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Coexistence of three specialist aphids on common milkweed, Asclepias syriaca.
By Smith, R.A., K.A. Mooney, A.A. Agrawal.
Ecology. 89(8): 2187-2196., 2008
Cite: 1373909
Smith, R.A., K.A. Mooney, A.A. Agrawal. 2008. Coexistence of three specialist aphids on common milkweed, Asclepias syriaca. Ecology. 89(8): 2187-2196.

Abstract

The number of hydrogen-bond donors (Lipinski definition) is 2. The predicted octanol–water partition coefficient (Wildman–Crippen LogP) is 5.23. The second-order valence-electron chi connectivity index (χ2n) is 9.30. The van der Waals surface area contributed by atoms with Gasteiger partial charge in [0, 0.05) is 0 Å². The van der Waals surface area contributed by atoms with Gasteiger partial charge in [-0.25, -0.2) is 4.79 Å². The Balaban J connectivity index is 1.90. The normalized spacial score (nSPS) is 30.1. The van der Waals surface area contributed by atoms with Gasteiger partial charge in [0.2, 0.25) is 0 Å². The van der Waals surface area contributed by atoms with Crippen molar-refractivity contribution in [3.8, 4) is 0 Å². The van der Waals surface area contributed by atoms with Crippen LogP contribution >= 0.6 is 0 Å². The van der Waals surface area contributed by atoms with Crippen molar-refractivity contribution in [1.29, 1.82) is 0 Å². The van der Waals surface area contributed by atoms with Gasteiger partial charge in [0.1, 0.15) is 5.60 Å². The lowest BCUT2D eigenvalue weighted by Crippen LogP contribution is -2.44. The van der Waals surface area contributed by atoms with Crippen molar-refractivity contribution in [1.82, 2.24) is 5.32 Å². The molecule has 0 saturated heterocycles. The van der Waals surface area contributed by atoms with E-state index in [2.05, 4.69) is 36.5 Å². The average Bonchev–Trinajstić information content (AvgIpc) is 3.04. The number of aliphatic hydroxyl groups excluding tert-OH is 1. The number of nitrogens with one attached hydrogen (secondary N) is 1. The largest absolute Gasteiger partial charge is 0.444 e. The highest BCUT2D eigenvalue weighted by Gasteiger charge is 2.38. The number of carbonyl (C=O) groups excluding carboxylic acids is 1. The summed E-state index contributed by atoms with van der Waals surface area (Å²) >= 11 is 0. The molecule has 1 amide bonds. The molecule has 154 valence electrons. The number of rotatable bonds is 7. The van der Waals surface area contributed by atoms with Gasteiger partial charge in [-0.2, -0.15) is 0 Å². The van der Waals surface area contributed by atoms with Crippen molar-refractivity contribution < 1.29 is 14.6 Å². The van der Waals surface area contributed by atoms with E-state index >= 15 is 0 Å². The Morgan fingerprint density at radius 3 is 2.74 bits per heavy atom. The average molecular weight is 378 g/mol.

Coexistence of host-specific herbivores on plants is believed to be governed by interspecific interactions, but few empirical studies have systematically unraveled these dynamics. We investigated the role of several factors in promoting coexistence among the aphids Aphis nerii, Aphis asclepiadis, and Myzocallis asclepiadis that all specialize on common milkweed (Asclepias syriaca). Competitive exclusion is thought to occur when interspecific competition is stronger than intraspecific competition. Consequently, we investigated whether predators, mutualists, or resource quality affected the strength of intra- vs. interspecific competition among aphids in factorial manipulations of competition with exposure to predation, ants, and variable plant genotypes in three separate experiments. In the predation x competition experiment, predators reduced aphid per capita growth by 66%, but the strength of intra- and interspecific competition did not depend on predators. In the ants x competition experiment, ants reduced per capita growth of A. nerii and M. asclepiadis (neither of which were mutualists with ants) by approximately one-half. In so doing, ants ameliorated the negative effects of these competitors on ant-tended A. asclepiadis by two-thirds, representing a novel benefit of ant-aphid mutualism. Nevertheless, ants alone did not explain the persistence of competitively inferior A. asclepiadis as, even in the presence of ants, interspecific competition remained stronger than intraspecific competition. In the plant genotype x competition experiment, both A. asclepiadis and M. asclepiadis were competitively inferior to A. nerii, with the strength of interspecific competition exceeding that of intraspecific competition by 83% and 23%, respectively. Yet these effects differed among milkweed genotypes, and there were one or more plant genotypes for each aphid species where coexistence was predicted. A synthesis of our results shows that predators play little or no role in preferentially suppressing competitively dominant A. nerii. Nonetheless, A. asclepiadis benefits from ants, and A. asclepiadis and M. asclepiadis may escape competitive exclusion by A. nerii on select milkweed genotypes. Taken as a whole, the coexistence of three host-specific aphid species sharing the same resource was promoted by the dual action of ants as antagonists and mutualists and by genetic diversity in the plant population itself.